But it unfortunately happens, that, before he has arrived at that degree of independence, the fate of the individual is too often decided for ever. How are the majority of men trampled in the mire, made “ hewers of wood, and drawers of water," long, very long, before there was an opportunity of ascertaining what it was of which they were capable! Thus almost every one is put in the place which by nature he was least fit for: and, while perhaps a sufficient quantity of talent is extant in each successive generation, yet, for want of each man's being duly estimated, and assigned his appropriate duty, the very reverse may appear to be the case. By the time that they have attained to that sober self-confidence that might enable them to assert themselves, they are already chained to a fate, or thrust down to a condition, from which no internal energies they possess can ever empower them to escape.

SECTION II.

EQUALITY OF MAN WITH MAN.-TALENTS EXTENSIVELY

DISTRIBUTED.-WAY IN WHICH THIS DISTRIBUTION IS COUNTERACTED.-THE APTITUDE OF CHILDREN FOR DIFFERENT PURSUITS SHOULD BE EARLY SOUGHT OUT.HINTS FOR A BETTER SYSTEM OF EDUCATION.-AMBITION AN UNIVERSAL PRINCIPLE.

The reflections thus put down, may assist us in answering the question as to the way in which talents are distributed among men by the hand of nature.

All things upon the earth and under the earth, and especially all organised bodies of the animal or vegetable kingdom, fall into classes. It is by this means, that the child no sooner learns the terms, man, horse, tree, flower, than, if an object of any of these kinds which he has never seen before, is exhibited to him, he pronounces without hesitation, This is a man, a horse, a tree, a flower.

All organised bodies of the animal or vegetable kingdom are cast in a mould of given dimension and feature belonging to a certain number of individuals, though distinguished by inexhaustible varieties. It is by means of those features that the class of each individual is determined.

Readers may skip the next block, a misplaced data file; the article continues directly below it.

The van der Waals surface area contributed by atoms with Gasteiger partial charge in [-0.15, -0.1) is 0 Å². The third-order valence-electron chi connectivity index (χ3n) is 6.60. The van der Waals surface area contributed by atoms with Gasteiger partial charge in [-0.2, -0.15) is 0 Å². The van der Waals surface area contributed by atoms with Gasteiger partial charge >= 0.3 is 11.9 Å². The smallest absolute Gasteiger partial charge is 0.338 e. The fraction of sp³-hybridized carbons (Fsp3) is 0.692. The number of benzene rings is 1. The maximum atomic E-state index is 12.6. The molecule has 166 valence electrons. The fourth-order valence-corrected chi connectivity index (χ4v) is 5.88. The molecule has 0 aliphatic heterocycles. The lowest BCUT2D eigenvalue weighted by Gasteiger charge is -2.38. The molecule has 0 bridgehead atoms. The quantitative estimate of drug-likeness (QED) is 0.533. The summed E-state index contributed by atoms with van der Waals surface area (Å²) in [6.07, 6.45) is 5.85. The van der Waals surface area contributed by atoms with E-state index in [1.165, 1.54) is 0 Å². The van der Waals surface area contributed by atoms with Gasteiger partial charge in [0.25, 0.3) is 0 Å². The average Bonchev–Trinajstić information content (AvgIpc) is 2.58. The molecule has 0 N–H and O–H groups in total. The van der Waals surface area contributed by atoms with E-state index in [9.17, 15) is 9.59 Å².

To confine ourselves to man.

All men, the monster and the lusus naturæ excepted, have a certain form, a certain complement of limbs, a certain internal structure, and organs of sense—may we not add further, certain powers of intellect?

Hence it seems to follow, that man is more like and more equal to man, deformities of body and abortions of intellect excepted, than the disdainful and fastidious censors of our common nature are willing to admit.

I am inclined to believe, that, putting idiots and extraordinary cases out of the question, every human creature is endowed with talents, which, if rightly directed, would shew him to be apt, adroit, intelligent and acute, in the walk for which his organisation especially fitted him.

But the practices and modes of civilised life prompt us to take the inexhaustible varieties of man, as he is given into our guardianship by the bountiful hand of nature, and train him in one uniform exercise, as the raw recruit is treated when he is brought under the direction of his drill-serjeant.

The son of the nobleman, of the country-gentleman, and of those parents who from vanity or whatever other motive are desirous that their offspring should be devoted to some liberal profession, is in nearly all instances sent to the grammar-school. It is in this scene principally, that the judgment is formed that not above one boy in a hundred possesses an acute understanding, or will be able to strike into a path of intellect that shall be truly his

Own.

I do not object to this destination, if tenperately